The ceremony took place in the autumn morning in France, the sky was clear blue, the trees put on their blue, yellow, and red coats like beautiful flowers, showing off their colours with the bright yellow sun after two days of non-stop rain.
The granite plaque is mounted on a front wall of the French newspaper’s headquarters in Marseille, overlooking Place aux Huiles, only 200 meters from the ancient harbour (Vieux Port), where Uncle Ho first set foot in France. The sign is engraved with the words in French with the content: "In Marseille, in 1911, President Ho Chi Minh (who took the name Nguyen Van Ba) first set foot in France, starting his long journey to seek ways for national salvation.".
Speaking at the ceremony, Vietnamese Ambassador to France Dinh Toan Thang expressed his emotion and honour to attend the ceremony. He thanked the authorities of Marseille City for attaching a historical plaque to commemorate President Ho Chi Minh on the 110th anniversary of his first arrival in France. The Ambassador highly appreciated the warm sentiments of leaders and people of Marseille, who consider the commemorative plaque as part of the city's cultural heritage.
On behalf of the authorities of Marseille City, deputy mayor of Marseille Audrey Garino affirmed the solidarity and friendship between France and Vietnam. She said that the memorial plaque is not only a testament to the history, but also shows the good friendship between the two peoples. “That is the history we remember today, the history that led President Ho Chi Minh to the city and people of Marseille in his long, eventful life,”, she said.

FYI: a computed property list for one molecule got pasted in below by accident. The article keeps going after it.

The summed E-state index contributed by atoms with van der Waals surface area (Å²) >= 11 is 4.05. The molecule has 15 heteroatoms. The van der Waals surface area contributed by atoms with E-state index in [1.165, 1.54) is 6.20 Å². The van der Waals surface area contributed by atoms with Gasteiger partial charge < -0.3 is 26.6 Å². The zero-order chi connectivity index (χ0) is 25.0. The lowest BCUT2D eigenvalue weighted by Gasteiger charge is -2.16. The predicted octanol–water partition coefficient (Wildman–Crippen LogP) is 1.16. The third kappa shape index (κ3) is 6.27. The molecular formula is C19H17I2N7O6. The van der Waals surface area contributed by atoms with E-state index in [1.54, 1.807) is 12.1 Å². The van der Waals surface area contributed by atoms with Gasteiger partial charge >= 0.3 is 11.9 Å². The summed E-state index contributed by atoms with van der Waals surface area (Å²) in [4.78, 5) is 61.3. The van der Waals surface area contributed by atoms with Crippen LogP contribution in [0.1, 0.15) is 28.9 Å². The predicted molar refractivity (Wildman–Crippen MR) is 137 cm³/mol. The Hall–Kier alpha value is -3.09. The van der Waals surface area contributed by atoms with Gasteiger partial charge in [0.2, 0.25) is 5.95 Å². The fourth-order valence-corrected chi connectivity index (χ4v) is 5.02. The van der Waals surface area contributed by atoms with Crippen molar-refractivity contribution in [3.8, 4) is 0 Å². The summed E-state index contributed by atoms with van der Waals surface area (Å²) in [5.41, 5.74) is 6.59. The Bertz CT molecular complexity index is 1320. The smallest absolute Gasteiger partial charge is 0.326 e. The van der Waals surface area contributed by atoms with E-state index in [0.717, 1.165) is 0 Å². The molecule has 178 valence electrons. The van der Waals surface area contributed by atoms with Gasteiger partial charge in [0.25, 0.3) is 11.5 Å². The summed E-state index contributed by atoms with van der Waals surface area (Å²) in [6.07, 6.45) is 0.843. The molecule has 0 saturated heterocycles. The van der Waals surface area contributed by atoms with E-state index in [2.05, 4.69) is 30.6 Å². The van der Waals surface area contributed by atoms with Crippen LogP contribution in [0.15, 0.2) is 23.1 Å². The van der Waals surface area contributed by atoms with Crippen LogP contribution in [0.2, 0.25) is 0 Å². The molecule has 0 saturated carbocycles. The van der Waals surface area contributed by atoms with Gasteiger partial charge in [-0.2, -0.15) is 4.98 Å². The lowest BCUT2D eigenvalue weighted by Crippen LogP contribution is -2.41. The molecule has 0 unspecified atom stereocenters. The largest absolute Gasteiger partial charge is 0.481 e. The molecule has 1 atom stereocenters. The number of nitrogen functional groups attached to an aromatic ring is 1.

Lydia Samarbakhsh, Politburo member and Head of the French Communist Party (PCF)’s International Division, said: "By attaching a plaque commemorating President Ho Chi Minh's first arrival in France on a front wall of the La Marseillaise Newspaper’s headquarters, we want to express our respects to him. We want to emphasise the importance of him, the will to fight for the liberation of his people and the oppressed peoples of the world. At the French Socialist Party’s 18th congress, held in the city of Tours in 1920, Nguyen Ai Quoc (President Ho Chi Minh) became one of the founding members of the French Communist Party.".
Thu Thuy, a long-time overseas Vietnamese living near the ancient harbour of Marseille, said : " Through reading history, I am extremely proud to know that I live in the city where Uncle first set foot in France to seek a way to save the country, liberating the nation from the yoke of colonialism and feudalism. I think that by attaching a memorial plaque about Uncle Ho here, the people of Marseille and overseas Vietnamese will know more about the Uncle Ho's imprint left and Vietnam".
On June 5, 1911, from Nha Rong Harbour in Saigon, a young patriot named Nguyen Tat Thanh, who later became President Ho Chi Minh, was determined to board the Amiral Latouche Tréville, with a job as a kitchen assistant on the ship, to fulfil the ambition of liberating the country from the slavery of the colonists and empires. After more than a month at sea, with many different stops, the ship anchored in the port of Marseille on July 6, 1911.
As the oldest port city in France, Marseille has a history of more than 2,600 years and is the second largest city in France. Currently, the Vietnamese community living and working in Marseille is about 20,000 people, the second largest after Paris, most of them are descendants of generations of Vietnamese who came to France from the first years of the 20th century by sea.